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China’s Didi pares back ‘hitchhiking’ car service following passenger murder

Didi Chuxing is making big changes to Hitch , its inter-city carpooling service, following the murder of a passenger at the hands of a driver earlier this month. Last week, Didi — Chinas dominant ride-hailing service by some margin — expressed its deep remorse for the murder, and suspended Hitch for a week to conduct a review of the service. Hitch, as the name suggests, is a hitchhiking-style service that groups people who are headed in the same direction together. Unlike Didis other services, it isnt commercial; passengers give the driver their share of fuel and any other costs they want to cover. That makes it affordable and hugely popular, but it has also made the service less professional than Didis other modes of transport. Indeed, many in China have claimed the service is sleazy, with many comments left about passenger appearances, particularly those who are female. The primary change will see Hitch available limited to daytime when the service resumes, with no new rides able to start between the hours of 10pm and 6am. In an apparent nod to the unsavory elements, Didi is scrubbing all Hitch driver and passenger reviews and ratings. Personal information for users will no longer be public, and profile photos will be replaced by generic images, Didi said. Beyond Hitch, Didi is also making changes to its driver authentication program. Thats down, in a large part, to the fact that the suspect in the murder of the passenger was not a verified Didi driver. He was able to use the app (on more than one occasion) by taking the smartphone belonging to his father, who is a verified Didi driver. Didis facial recognition technology, which verifies a drivers identity before granting them access to the service, failed in this instance — Didi said it was defective that day. Didi is closing down the option for its drivers to use other peoples cars with their permission, and implementing a zero tolerance policy on matching cars with their registered owners — a strange loophole that drew concern. The Didi service added an SOS button two years ago, and now it is aiming to refine that further by introducing automatic audio recording which is passed in real-time to a customer support agent once an SOS is activated. The firm said it is also weighing adding video in the future. Conscious of privacy concerns, the company said the audio would be stored remotely, not on a passengers device, and deleted within 72 hours if not needed for longer. We understand that not everyone is comfortable with having their trips recorded.  Additional user authorization may also be needed if in-vehicle video monitoring were to be introduced in the future, the company said. Nevertheless, this could be a most effective means to enhance safety standards, and to ensure adequate evidence support for potential dispute resolution, Didi added. Would this be an acceptable solution in the eyes of our users?Thats one of a series of questions put out by Didi, which said it will solicit opinions for potential safety measures. The company said it has booked proactive consultation sessions with relevant authorities and experts and it will also put out a call for comment on its social media channels. Didi is facing pressure from rival Meituan Dianping, which started out in local services but recently introduced ride-sharing services and moved into dockless bikes with the acquisition of Mobike. This is not the first time that Didi, which became Chinas single-largest ride-hailing company when it bought out Ubers local business in 2016, has dealt with the murder of a customer. Two years ago, a woman in Shenzhen was robbed and murdered by a Didi driver.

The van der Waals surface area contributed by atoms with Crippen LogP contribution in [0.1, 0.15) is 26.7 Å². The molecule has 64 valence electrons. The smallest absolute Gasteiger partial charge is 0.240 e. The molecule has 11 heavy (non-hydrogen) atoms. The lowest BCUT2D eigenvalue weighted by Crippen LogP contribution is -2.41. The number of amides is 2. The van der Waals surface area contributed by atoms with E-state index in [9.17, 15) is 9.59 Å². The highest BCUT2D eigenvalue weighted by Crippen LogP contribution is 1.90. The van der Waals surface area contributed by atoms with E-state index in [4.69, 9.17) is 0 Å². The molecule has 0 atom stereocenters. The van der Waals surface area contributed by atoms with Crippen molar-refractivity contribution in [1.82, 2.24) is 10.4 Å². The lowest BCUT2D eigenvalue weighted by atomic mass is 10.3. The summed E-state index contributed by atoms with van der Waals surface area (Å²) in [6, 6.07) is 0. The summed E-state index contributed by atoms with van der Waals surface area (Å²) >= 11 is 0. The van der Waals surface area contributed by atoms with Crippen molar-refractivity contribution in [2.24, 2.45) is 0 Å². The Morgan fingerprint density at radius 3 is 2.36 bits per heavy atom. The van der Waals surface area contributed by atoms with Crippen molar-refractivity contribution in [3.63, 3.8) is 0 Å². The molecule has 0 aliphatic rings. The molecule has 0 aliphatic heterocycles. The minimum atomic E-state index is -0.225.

China’s Didi removes social features from carpooling service after passenger murder

( Reuters) — Chinas biggest ride-sharing company, Didi Chuxing, will disable features such as profile pictures, ratings and public tags from its carpooling service, as it looks to win back trust following the killing of a passenger that sparked questions about safety. The 21-year-old female passenger, a flight attendant, was killed this month while traveling from an airport hotel to the Eastern Chinese city Zhengzhous downtown area, allegedly by her driver who bypassed defective safety controls in the app. Didi said it will disable carpooling at night and make facial recognition checks compulsory for drivers. It also proposed recording audio for every trip as an added security measure on its carpooling feature Didi Hitch that has been temporarily suspended this week. The ride-sharing firm has already apologized for the death of the passenger. Didi has said its facial recognition mechanism was defective and had failed to verify the driver who allegedly killed the passenger. The male suspect had used a driver account that belonged to his father, contrary to Didis policy, the company has said. Following news of the death, users have criticized Didis efforts to market Hitch as a social carpooling service, which allowed drivers to create public tags for passengers including physical features, gender and age. On Wednesday, Didi said profile pictures on the service will be replaced with generic images and that the service will only be available from 6 am to 10 pm. It also said it would extend facial recognition requirements to its other services and redesign its emergency help function. Didi Chuxing — which is valued at $50 billion and counts SoftBank Group Corp as a major investor — is expanding heavily overseas, targeting new markets in Mexico, Brasil and Australia where it will come head-to-head with Uber. After acquiring Ubers China business in 2016, Didi controls over 90 percent of the countrys ride-hailing market, giving users few alternative options, although new players have begun to edge their way into the market. ( Reporting by Cate Cadell and Pei Li; Editing by Himani Sarkar)